Last night I was reading Monkey, Arthur Waley’s part-translation of a classic 16th-century Chinese novel. The main protagonist is actually a Monkey, a superhero with tremendous powers. He’s also a Buddhist priest, religion-name “Aware of Emptiness.”
Confident of his super-powers, Monkey is up for any kind of adventure. He balks, though, when some Taoists challenge him to a meditation contest. He tells his companions:
If it were just a matter of playing football with the firmament, stirring up the ocean, turning back rivers, carrying away mountains, seizing the moon, moving the Pole-star or shifting a planet, I could manage it easily enough. Even if it were a question of my head being cut off and the brain removed or my belly being ripped open and my heart cut out, or any kind of transference or transformation, I would take on the job at once. But if it comes to sitting still and meditating, I am bound to come off badly. It’s quite against my nature to sit still. Even if you chained me to the top of an iron pillar, I should start trying to swarm up and down and should never think of sitting still.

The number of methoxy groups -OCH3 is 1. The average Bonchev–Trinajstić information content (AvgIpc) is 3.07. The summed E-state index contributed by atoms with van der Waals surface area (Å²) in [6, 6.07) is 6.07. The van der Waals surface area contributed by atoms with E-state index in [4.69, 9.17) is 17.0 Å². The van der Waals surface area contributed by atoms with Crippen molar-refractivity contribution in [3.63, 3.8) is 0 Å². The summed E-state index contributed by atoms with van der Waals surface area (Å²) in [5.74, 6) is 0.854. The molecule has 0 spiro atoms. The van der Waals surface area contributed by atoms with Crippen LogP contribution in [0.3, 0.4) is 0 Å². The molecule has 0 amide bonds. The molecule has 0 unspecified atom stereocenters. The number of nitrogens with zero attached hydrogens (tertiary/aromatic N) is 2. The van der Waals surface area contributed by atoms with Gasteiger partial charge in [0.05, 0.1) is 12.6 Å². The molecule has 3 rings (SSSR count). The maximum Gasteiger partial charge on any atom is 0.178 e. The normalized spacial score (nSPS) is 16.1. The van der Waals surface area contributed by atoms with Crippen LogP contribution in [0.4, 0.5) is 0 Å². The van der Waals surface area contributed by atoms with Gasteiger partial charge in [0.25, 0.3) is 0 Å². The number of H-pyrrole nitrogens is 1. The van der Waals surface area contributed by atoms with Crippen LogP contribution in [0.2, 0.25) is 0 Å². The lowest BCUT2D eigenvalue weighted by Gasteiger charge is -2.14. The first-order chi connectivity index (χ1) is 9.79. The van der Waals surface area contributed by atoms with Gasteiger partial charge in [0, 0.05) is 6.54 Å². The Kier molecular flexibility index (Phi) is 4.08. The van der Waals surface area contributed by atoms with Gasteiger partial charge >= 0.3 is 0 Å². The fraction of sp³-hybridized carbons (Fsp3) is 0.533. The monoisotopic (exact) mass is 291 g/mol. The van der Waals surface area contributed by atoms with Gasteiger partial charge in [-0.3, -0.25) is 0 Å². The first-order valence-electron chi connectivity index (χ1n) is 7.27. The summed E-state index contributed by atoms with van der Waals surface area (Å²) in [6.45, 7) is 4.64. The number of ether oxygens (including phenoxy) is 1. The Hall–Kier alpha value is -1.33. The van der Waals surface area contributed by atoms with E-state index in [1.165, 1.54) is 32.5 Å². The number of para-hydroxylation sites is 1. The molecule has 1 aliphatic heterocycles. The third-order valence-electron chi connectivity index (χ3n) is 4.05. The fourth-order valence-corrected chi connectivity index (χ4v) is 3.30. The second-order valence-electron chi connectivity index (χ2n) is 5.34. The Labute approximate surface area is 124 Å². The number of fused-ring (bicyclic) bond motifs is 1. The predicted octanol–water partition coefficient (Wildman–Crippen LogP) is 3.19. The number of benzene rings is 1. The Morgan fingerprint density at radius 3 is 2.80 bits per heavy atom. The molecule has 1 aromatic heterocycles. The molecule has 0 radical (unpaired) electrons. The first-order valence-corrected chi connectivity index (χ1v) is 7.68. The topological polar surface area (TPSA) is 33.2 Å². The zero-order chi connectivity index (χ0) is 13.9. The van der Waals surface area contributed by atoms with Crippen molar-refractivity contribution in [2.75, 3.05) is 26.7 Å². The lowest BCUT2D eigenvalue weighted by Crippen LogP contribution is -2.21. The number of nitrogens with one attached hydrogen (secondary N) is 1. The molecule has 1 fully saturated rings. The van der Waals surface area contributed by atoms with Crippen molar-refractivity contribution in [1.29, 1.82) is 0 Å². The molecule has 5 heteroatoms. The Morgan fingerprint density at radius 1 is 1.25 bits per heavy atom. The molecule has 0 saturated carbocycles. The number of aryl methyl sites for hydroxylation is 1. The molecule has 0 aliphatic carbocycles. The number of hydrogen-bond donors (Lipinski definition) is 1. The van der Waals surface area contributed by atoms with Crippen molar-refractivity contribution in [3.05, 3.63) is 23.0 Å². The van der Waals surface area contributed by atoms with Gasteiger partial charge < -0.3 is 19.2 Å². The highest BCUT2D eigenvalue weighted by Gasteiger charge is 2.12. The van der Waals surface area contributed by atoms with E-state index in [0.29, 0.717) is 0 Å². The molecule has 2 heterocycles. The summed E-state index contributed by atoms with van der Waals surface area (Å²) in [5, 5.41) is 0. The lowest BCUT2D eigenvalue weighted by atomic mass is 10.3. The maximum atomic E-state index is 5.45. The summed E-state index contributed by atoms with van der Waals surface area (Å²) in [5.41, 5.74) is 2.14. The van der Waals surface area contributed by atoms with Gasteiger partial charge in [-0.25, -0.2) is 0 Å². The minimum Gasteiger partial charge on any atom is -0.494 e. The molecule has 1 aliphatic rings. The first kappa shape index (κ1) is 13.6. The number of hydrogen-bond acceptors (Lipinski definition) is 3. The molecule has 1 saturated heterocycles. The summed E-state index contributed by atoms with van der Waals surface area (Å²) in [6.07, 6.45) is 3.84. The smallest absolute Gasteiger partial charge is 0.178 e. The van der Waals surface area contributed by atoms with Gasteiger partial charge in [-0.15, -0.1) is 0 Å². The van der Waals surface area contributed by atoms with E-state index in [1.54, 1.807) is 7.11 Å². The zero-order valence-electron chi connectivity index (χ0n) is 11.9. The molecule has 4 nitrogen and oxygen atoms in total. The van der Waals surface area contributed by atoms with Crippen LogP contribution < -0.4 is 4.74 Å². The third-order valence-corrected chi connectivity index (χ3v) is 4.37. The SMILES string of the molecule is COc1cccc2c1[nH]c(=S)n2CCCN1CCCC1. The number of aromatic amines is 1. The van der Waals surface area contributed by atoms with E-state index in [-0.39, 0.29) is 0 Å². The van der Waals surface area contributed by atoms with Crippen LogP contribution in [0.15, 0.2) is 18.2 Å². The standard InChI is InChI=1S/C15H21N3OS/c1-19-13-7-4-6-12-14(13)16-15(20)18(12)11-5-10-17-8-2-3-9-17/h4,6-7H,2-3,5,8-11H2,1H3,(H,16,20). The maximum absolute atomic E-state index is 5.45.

It brought to mind our restless, busy, interfering federal government. The one thing they cannot do is … nothing. In his press conference last week the President chided “a set of folks who … just believe that we should do nothing.” This got loud protests from various quarters on the right that, no, there are no such folks. We all want the government to do something.
Well, I’m for nothing. Perhaps not quite nothing: If Congress were just to go on a 12-month vacation, that would be a good thing; but even better would be if they were to spend 12 months doing nothing but repeal bad, stupid laws. (Repealing the CPSIA would be a good warm-up exercise.)
Like Monkey, they just can’t sit still. This preposterous “stimulus” package is just one particularly big and obnoxious instance of a malign phenomenon — too much government action. Don’t just do something, guys, sit there. But that, of course, is the one thing they can’t do.